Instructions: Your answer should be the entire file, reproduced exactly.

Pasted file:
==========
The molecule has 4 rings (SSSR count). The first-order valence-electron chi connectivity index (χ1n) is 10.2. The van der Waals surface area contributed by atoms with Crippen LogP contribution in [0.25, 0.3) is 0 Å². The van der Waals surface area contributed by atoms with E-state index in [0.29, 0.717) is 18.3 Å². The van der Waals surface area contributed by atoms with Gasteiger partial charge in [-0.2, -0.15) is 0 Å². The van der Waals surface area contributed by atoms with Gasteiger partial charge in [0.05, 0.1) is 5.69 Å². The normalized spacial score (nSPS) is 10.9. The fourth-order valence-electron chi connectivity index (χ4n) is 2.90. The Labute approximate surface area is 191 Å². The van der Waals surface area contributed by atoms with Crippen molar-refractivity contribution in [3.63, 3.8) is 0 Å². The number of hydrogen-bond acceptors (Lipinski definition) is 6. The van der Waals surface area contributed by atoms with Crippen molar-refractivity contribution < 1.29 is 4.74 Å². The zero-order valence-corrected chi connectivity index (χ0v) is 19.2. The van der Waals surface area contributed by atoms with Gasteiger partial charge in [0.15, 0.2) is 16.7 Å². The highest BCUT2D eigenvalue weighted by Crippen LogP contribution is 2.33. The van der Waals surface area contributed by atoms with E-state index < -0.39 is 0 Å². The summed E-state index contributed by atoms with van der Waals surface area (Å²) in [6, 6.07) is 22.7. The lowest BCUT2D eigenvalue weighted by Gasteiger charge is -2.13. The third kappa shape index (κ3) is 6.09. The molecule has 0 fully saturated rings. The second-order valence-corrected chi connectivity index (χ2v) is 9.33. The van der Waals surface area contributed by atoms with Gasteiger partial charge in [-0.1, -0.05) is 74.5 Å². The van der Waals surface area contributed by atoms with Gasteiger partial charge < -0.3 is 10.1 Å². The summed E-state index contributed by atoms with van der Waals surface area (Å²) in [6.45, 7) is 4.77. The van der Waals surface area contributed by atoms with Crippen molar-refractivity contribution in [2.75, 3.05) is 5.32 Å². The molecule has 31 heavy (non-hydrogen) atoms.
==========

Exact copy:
The molecule has 4 rings (SSSR count). The first-order valence-electron chi connectivity index (χ1n) is 10.2. The van der Waals surface area contributed by atoms with Crippen LogP contribution in [0.25, 0.3) is 0 Å². The van der Waals surface area contributed by atoms with E-state index in [0.29, 0.717) is 18.3 Å². The van der Waals surface area contributed by atoms with Gasteiger partial charge in [-0.2, -0.15) is 0 Å². The van der Waals surface area contributed by atoms with Gasteiger partial charge in [0.05, 0.1) is 5.69 Å². The normalized spacial score (nSPS) is 10.9. The fourth-order valence-electron chi connectivity index (χ4n) is 2.90. The Labute approximate surface area is 191 Å². The van der Waals surface area contributed by atoms with Crippen molar-refractivity contribution in [3.63, 3.8) is 0 Å². The number of hydrogen-bond acceptors (Lipinski definition) is 6. The van der Waals surface area contributed by atoms with Crippen molar-refractivity contribution < 1.29 is 4.74 Å². The zero-order valence-corrected chi connectivity index (χ0v) is 19.2. The van der Waals surface area contributed by atoms with Gasteiger partial charge in [0.15, 0.2) is 16.7 Å². The highest BCUT2D eigenvalue weighted by Crippen LogP contribution is 2.33. The van der Waals surface area contributed by atoms with E-state index < -0.39 is 0 Å². The summed E-state index contributed by atoms with van der Waals surface area (Å²) in [6, 6.07) is 22.7. The lowest BCUT2D eigenvalue weighted by Gasteiger charge is -2.13. The third kappa shape index (κ3) is 6.09. The molecule has 0 fully saturated rings. The second-order valence-corrected chi connectivity index (χ2v) is 9.33. The van der Waals surface area contributed by atoms with Gasteiger partial charge in [-0.1, -0.05) is 74.5 Å². The van der Waals surface area contributed by atoms with Gasteiger partial charge < -0.3 is 10.1 Å². The summed E-state index contributed by atoms with van der Waals surface area (Å²) in [6.45, 7) is 4.77. The van der Waals surface area contributed by atoms with Crippen molar-refractivity contribution in [2.75, 3.05) is 5.32 Å². The molecule has 31 heavy (non-hydrogen) atoms.